I love talking with parents about snacks. We all approach food in different ways, shaped by our own upbringing, relationship with food, and the nutrition information we’ve gathered. Elizabeth’s post last week about on-the-go summer snack ideas got me thinking: What are the most helpful tips to keep in mind when approaching snacks with children? People have certain images that they think of when they hear the word “snack.” I find, many people think of “snacks” as particular foods, such as crackers and chips. Others, when they hear the word “snack,” they think of “snacking,” a verb that seems to mean mindlessly eating between meals. We have a fast-paced culture that often doesn’t support the idea of taking the time to stop and re-fuel and, for many, snacks can be an afterthought.
However, snacks are important and can support our children in growing in their eating competence. Snacks, or mini-meals, are often needed for growing bodies (and adult bodies, too!). They can be a way to keep energy levels up and provide opportunities to try new foods. Parents can approach snacks in a way that fuels children’s high energy needs and “doesn’t ruin their dinner.”
5 Snack Tips for Kids (and Adults, too!):
1. Prioritize Sit Down Snacks: It’s important for food to be given a certain amount of time and energy. Food is one of our 5 basic needs and oftentimes falls to the bottom of our to-do list. Snacks do not need to take long, but it’s important to stop and sit down and enjoy refueling while not doing other things. This helps children retain their innate ability to be intuitive eaters. They can listen to their hunger and fullness if food is prioritized. This can be at a park, “Let’s sit down for a minute and have a snack.” or at the swimming pool this summer, “Come sit on your towel and have something to eat.”
2. Consider Timing: It’s important to think through the timing of meals and snacks. Many children do well, fueling up every 2-4 hours. To encourage eating a variety of foods, it’s important for children to arrive at meals and snacks hungry. It’s like going to the grocery store hungry, everything looks good and it’s hard to stick to the list. If we arrive at a meal hungry, we’re more likely to eat a variety of foods to meet our energy needs. On the other hand, if a well-balanced snack is close to a meal time or children “graze” between meals, it can interfere with food acceptance. By having meals and snacks every 2-4 hours, you are providing a structure to assist your kids in arriving to eating times hungry but not famished. For many, lunch is around 12:00 pm and dinner is around 6:00 pm. With 6 or more hours between these two meals, an afternoon snack around 3:00 pm becomes really important. This need is compounded when there are afterschool activities between lunch and dinner. To meet high energy needs of growing children, an afternoon snack may be the size of a second lunch.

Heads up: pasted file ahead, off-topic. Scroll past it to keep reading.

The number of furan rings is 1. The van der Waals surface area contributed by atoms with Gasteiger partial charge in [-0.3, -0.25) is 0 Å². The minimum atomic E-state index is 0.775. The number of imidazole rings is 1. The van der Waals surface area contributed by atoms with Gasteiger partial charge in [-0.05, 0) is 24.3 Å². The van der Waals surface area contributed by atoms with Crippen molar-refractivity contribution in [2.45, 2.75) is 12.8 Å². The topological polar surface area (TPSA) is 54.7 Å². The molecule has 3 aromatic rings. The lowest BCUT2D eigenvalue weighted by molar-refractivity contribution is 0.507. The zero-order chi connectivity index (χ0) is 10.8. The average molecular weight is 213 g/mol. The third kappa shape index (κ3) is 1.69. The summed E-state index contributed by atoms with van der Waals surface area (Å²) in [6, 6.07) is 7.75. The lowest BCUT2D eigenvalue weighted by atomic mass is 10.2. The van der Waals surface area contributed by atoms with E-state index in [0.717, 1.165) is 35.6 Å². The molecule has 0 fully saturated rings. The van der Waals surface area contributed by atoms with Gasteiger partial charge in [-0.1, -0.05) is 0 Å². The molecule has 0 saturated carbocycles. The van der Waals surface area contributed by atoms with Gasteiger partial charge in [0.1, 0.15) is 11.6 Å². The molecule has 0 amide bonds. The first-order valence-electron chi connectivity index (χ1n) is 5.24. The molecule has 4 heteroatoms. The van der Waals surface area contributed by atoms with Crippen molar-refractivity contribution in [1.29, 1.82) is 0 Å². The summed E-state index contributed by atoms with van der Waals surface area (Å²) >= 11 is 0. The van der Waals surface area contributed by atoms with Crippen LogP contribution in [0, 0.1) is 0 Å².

3. Pair Protein and Carbohydrates: The 3 macronutrients, carbohydrates, protein, and fat, each affect our energy levels at different rates after eating. Carbohydrates give us quick energy, and depending on the amount eaten, provide energy for the next 30 – 60 min. Fruits, vegetables and starches provide carbohydrates. Protein takes longer than carbohydrates to empty out of our stomach and doesn’t give us immediate energy. Protein kicks in when carbohydrates fall off and provides more long lasting energy. Yogurt, milk, cheese, meats, nuts, eggs, and beans contain protein. Lastly, dietary fat provides the most long-lasting energy. When we include f at in a snack, the snack can stick with us for 3-4 hours, again depending on the amount eaten. Many of the protein-rich foods such as nuts, cheese, yogurt, nut butters, eggs, and meats also contain fat. So, if you pair a protein/fat rich food with a carbohydrate rich food, such as apple and peanut butter, cheese and fruit, or trail mix, you have a mini-meal with long lasting energy. Check out Elizabeth’s post for more great ideas.
4. Offer New Foods at Snack Time: Do you have a picky eater and feel frustrated with the lack of food acceptance at dinner time? Snacks are a great time to offer new foods. Sometimes us parents can get in a rut of easily accepted foods (think fishy crackers) at snack times. Instead, we can capitalize on snack times by offering new or not readily accepted foods. I think dinner is often elevated to a higher status in our minds than other eating times. We expect children to try new foods and eat the largest amount of food at dinner. Dinner can be tough for young children. Dinner is close to bedtime and their fatigue may play a role in not eating very much and not trying new foods. It’s typical for young children not to eat a lot at dinner time, they are tired and have eaten enough at their other eating times. Knowing this, it may make sense to expose children to new or not as accepted foods at other eating times of the day and snack time can be a great time to experiment in a low pressure way.
5. Keep it Easy: These suggestions are meant to make things easier not more complicated. I’m a big fan of keeping food simple. We need to spend some time thinking, preparing and eating food, but it doesn’t need to take up all of our time. I keep snacks fairly simple at my house. I loved Elizabeth’s suggestions, because they are quick and take little prep time. My favorite snack is apple with peanut butter (we do sunflower butter at out house because my oldest daughter has a nut and peanut allergy). Look for a snack ideas download in the coming weeks that we’re working on to share new and easy snack ideas with you!